Open main menu

LA FAGE, Juste Adrien Lenoir de, born in Paris, March 28, 1801, grandson of the celebrated architect Lenoir. After trying education for the church and the army, he settled to music as a pupil of Perne's for harmony and counterpoint, devoting himself especially to the study of plain-chant. Perne recommended him to Choron, who took him first as pupil, and then as répétiteur, or assistant-master. In 1828 he was sent by the government to Rome and studied for a year under Baini. While in Italy he produced a comic opera 'I Creditori,' but comic opera was not to be his road to distinction. On his return to Paris, in Dec. 1829, he was appointed maitre de chapelle of St. Etienne du Mont, where he substituted an organ (built by John Abbey) for the harsh out-of-tune serpent hitherto used to accompany the voices—an excellent innovation! 1833 to 36 he spent in Italy, and lost his wife and son. He returned to Paris, and there published the 'Manuel complet de Musique' (1836–38), the first chapters of which had been prepared by Choron; 'Séméiologie musicale'; 'Miscellanées musicales'; 'Histoire générale de la musique,' and many biographical and critical articles collected from periodicals. He again visited Italy after the Revolution of 1848, and during this trip took copies of MSS. never before consulted. He also visited Germany and Spain, and during the Exhibition of 1851 made a short excursion to England. He then settled finally in Paris, and published the works which have placed him in the first rank of 'musicists'—to use a favourite word of his own. Over-work as an author, and as editor in chief of 'Le Plain-Chant,' a periodical which he founded in 1859, brought on a nervous affection, which ultimately led to his removal to the asylum for the insane at Charenton, where he died March 8, 1862.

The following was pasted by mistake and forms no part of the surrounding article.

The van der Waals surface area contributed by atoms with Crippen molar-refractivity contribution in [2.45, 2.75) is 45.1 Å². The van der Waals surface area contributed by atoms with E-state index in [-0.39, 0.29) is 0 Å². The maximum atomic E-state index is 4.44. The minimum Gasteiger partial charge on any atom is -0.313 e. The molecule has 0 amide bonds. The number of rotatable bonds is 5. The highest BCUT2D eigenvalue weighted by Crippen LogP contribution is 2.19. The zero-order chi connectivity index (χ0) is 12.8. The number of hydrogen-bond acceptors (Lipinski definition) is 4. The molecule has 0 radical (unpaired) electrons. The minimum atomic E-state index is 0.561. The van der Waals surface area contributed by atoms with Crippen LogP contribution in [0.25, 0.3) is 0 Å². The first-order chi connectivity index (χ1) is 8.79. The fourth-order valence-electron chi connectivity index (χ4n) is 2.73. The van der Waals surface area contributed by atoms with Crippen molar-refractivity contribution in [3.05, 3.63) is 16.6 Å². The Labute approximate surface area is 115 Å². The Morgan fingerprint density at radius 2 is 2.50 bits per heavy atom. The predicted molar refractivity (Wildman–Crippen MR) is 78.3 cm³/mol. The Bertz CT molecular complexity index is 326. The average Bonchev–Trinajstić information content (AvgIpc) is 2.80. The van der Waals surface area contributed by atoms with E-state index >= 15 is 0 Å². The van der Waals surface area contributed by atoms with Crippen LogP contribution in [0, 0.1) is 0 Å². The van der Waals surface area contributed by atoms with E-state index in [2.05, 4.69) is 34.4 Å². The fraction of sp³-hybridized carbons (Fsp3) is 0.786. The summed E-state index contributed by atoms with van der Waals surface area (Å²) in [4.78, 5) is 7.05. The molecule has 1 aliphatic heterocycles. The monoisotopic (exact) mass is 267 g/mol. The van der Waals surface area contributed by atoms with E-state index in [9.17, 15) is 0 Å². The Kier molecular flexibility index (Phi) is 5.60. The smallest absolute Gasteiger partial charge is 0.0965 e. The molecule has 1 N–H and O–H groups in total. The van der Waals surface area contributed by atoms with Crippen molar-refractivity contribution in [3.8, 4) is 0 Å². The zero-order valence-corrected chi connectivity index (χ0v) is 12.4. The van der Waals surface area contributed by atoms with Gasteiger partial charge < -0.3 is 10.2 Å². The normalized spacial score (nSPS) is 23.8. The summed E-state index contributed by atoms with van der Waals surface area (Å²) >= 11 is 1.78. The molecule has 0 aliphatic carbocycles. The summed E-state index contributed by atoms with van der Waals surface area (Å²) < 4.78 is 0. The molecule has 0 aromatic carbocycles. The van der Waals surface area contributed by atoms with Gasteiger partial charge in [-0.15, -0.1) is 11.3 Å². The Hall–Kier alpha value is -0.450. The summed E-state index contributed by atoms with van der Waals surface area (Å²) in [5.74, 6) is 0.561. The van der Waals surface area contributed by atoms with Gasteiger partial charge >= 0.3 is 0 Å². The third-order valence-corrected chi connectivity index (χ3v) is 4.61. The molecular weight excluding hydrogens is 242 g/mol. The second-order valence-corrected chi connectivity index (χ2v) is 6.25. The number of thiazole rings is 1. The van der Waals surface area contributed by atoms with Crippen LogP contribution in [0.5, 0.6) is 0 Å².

La Fage composed much music of many kinds, both vocal and instrumental, sacred and secular, but it is as a historian and didactic writer that his name will live. His 'Cours complet de Plain-Chant' (Paris 1855–56, 2 vols 8vo.) is a book of the first order, and fully justifies its title. It was succeeded by the 'Nouveau Traité de Plain-Chant romain,' with questions, an indispensable supplement to the former. His 'Histoire générale de la musique' (Paris 1844, 2 vols. 8vo., with an album of plates) is incomplete, treating only of Chinese, Indian, Egyptian, and Hebrew music, but it is a careful and conscientious work, and has been largely used by Fétis. His learning and method appear conspicuously in his 'Extraits du Catalogue critique et raisonné d'une petite bibliothèque musicale' (Rennes, undated, 120 pp. 8vo., 100 copies only), and in his 'Essais de Diphthérographie musicale' (Paris, 1864, 2 vols. 8vo., one containing very curious musical examples). A perusal of these two books will amply corroborate every word we have said in praise of this erudite musician. He left a valuable library (the catalogue was published, Paris 1862, 8vo.), afterwards dispersed by auction; but his unpublished works and materials are in the Bibliothèque nationale, to which he bequeathed all his papers, with the MSS. of Choron and Baini in his possession.

[ G. C. ]